Any ideas for fast and healthy, kid-friendly meals? I'm lucky, my son is a great eater, but we're still needing fast and healthy. –Susanna, MA
According to the Pseudo-Chef, the Pseudo-Chef is the last person to be giving advice on such matters. After all, do you know what her toddler had for dinner last night?
Ketchup. Yup, ketchup and…no, just ketchup. Is that what you had in mind? What about this?
For an entire week last week, he ate fully 0% of his dinner. That’s right, nothing. Not one goddamned thing, unless a molecule of food happened to splatter into his mouth after his plate soared across the room. The Pseudo-Chef is starting to lose it. Why am I talking in the third person?
The problem is the definition of kid-friendly. What appeals to one kid will surely look like a steaming plate of vomit to another. About this time last year, the toddler, who was barely toddling, was into black beans. And I mean really into them. So, I made a bean salad with tomatoes and fresh corn (like this one, but with lime juice instead of lemon juice). It was quite the sideshow to watch him scarf it down by the handful in such ridiculous quantities. The preschooler just poked at it.
Meanwhile, you could prepare cauliflower like this or cook up bow-tie pasta with chicken and broccoli in garlicky olive oil with Parmesan cheese (something Husband likes to whip up with precooked chicken from the store), and the preschooler will be all over it, no questions asked. The toddler, on the other hand, will punish you for days for your audacity.
All this to say, I dunno. Stir-fries?
Below is a stir-fry I make with green beans and pork. I buy a whole pork tenderloin, cut it into thirds, freeze them, and then defrost as necessary. I set the maximum amount of rice to cook in the rice cooker, parboil the green beans for two minutes, and then stir-fry. The next day, I take the leftover rice and make fried rice with peas, shrimp, and mung bean sprouts (though you could totally lose the shrimp to save time).
The preschooler will happily eat all of these things. The toddler might possibly eat the pork. Sorry, that’s the best I can offer.
Stir-Fried Pork and Green Beans
3 Tbsp. canola oil
8 garlic cloves, peeled, smashed (just whack them with something)
¾ lb. pork tenderloin, cut into pieces 1½ inches long, ¾ inches wide, and ¼ inch thick (or however it comes out)
3 Tbsp. fish sauce
1½ Tbsp. mushroom soy sauce*
1½ Tbsp. sugar
1 lb. green beans, cut into 1½-inch pieces
¼ tsp. freshly ground pepper
Get your rice cooking.
In a large pot of boiling water, blanch green beans for a few minutes. Drain and shock beans in a bowl of ice water to stop the cooking and preserve their bright green color. Set aside.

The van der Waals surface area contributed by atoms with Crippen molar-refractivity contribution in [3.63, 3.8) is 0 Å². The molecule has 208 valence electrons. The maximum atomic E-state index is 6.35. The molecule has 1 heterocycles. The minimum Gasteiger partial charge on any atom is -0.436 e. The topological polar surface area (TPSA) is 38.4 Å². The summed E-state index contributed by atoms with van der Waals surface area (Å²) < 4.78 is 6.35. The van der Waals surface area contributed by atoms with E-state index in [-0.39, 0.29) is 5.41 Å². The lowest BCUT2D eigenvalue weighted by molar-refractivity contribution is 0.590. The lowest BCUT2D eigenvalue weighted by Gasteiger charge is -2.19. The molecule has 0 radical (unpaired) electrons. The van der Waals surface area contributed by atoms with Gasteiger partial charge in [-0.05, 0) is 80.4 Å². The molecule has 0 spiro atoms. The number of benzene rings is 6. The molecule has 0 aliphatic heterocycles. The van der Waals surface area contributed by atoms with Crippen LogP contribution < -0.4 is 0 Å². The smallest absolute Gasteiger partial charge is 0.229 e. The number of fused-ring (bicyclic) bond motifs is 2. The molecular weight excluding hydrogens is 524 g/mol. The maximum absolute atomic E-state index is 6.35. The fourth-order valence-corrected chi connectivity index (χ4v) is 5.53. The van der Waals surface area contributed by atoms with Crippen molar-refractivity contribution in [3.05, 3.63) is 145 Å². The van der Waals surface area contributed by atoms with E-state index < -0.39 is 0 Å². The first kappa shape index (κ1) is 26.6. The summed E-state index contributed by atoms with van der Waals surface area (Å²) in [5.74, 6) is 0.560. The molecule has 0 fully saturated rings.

Heat the oil in a large skillet over medium-high heat. Add garlic and sauté a minute until golden brown. Stir in the pork. Add the fish sauce, soy sauce, and sugar, and cook for 2 to 3 minutes. Add the green beans and stir-fry a few minutes more, until the pork is cooked through. Mix in the pepper, remove from heat, and serve over rice. Or, alternatively, separate all the individual components so nothing is touching.
*Mushroom soy sauce is a thicker, richer variation of soy sauce made with mushrooms. Obviously. You can substitute regular soy sauce, but it will suck. Just kidding. It’ll be totally fine. It’s a stir-fry, for crying out loud.
Source: Adapted from The Elephant Walk Cookbook by Longteine de Monteiro and Katherine Neustadt.
Shrimp Fried Rice
2 Tbsp. canola oil
2 eggs, lightly beaten
2 cups whole scallions, minced
1 Tbsp. fresh ginger, minced
¾ lb. raw shrimp, peeled and deveined (EZ-peel works), sliced in half the long way (I keep some in the freezer for this purpose)
1½ cups frozen peas
5 cups cooked rice, chilled, broken up with a fork
2 cups mung bean sprouts
2 Tbsp. chicken broth (or water)
2 Tbsp. rice wine (or other white wine)
1 Tbsp. soy sauce
1 tsp. salt
1 tsp. toasted sesame oil
¼ tsp. freshly ground black pepper
In a small bowl, mix together the sauce ingredients and set aside.
In a large non-stick skillet, heat oil over high heat until hot but not smoking. Add the eggs and stir-fry about 30 seconds to scramble them. Add the minced scallions and ginger, and stir-fry one minute. Add the shrimp and peas, tossing for a few minutes. Add half of the bean sprouts and all of the rice, stir-frying and continuing to break up any clumps. When the rice is heated through and the shrimp have turned pink and coiled, add the sauce. Mix well and remove from heat. Toss with remaining bean sprouts and serve.
Note: The rice will not be brown. Taste it before you complain.
Source: Adapted from A Spoonful of Ginger by Nina Simonds.